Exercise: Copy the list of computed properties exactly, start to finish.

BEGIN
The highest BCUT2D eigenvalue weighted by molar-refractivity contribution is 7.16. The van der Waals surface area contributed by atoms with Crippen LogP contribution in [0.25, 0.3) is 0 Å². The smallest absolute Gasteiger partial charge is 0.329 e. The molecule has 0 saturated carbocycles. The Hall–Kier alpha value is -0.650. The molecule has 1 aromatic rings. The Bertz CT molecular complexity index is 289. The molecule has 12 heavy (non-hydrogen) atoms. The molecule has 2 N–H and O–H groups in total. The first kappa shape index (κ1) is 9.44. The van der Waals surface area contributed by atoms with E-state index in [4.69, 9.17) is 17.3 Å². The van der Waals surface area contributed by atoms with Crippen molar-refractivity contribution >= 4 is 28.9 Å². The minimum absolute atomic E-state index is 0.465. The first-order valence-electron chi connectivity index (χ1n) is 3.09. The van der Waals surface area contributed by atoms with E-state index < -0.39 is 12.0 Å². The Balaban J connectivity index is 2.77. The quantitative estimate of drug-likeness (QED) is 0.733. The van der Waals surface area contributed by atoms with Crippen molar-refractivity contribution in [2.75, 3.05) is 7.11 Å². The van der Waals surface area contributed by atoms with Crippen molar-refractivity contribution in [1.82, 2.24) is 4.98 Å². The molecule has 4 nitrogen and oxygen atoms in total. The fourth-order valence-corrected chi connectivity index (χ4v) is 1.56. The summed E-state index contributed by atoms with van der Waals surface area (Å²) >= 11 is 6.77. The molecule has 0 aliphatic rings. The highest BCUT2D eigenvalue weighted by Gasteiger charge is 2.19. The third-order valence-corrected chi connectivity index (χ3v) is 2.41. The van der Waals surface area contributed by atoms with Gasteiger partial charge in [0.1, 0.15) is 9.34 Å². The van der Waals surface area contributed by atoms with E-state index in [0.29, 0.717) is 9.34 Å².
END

The highest BCUT2D eigenvalue weighted by molar-refractivity contribution is 7.16. The van der Waals surface area contributed by atoms with Crippen LogP contribution in [0.25, 0.3) is 0 Å². The smallest absolute Gasteiger partial charge is 0.329 e. The molecule has 0 saturated carbocycles. The Hall–Kier alpha value is -0.650. The molecule has 1 aromatic rings. The Bertz CT molecular complexity index is 289. The molecule has 12 heavy (non-hydrogen) atoms. The molecule has 2 N–H and O–H groups in total. The first kappa shape index (κ1) is 9.44. The van der Waals surface area contributed by atoms with E-state index in [4.69, 9.17) is 17.3 Å². The van der Waals surface area contributed by atoms with Crippen molar-refractivity contribution >= 4 is 28.9 Å². The minimum absolute atomic E-state index is 0.465. The first-order valence-electron chi connectivity index (χ1n) is 3.09. The van der Waals surface area contributed by atoms with E-state index < -0.39 is 12.0 Å². The Balaban J connectivity index is 2.77. The quantitative estimate of drug-likeness (QED) is 0.733. The van der Waals surface area contributed by atoms with Crippen molar-refractivity contribution in [2.75, 3.05) is 7.11 Å². The van der Waals surface area contributed by atoms with Crippen molar-refractivity contribution in [1.82, 2.24) is 4.98 Å². The molecule has 4 nitrogen and oxygen atoms in total. The fourth-order valence-corrected chi connectivity index (χ4v) is 1.56. The summed E-state index contributed by atoms with van der Waals surface area (Å²) >= 11 is 6.77. The molecule has 0 aliphatic rings. The highest BCUT2D eigenvalue weighted by Gasteiger charge is 2.19. The third-order valence-corrected chi connectivity index (χ3v) is 2.41. The van der Waals surface area contributed by atoms with Gasteiger partial charge in [0.1, 0.15) is 9.34 Å². The van der Waals surface area contributed by atoms with E-state index in [0.29, 0.717) is 9.34 Å².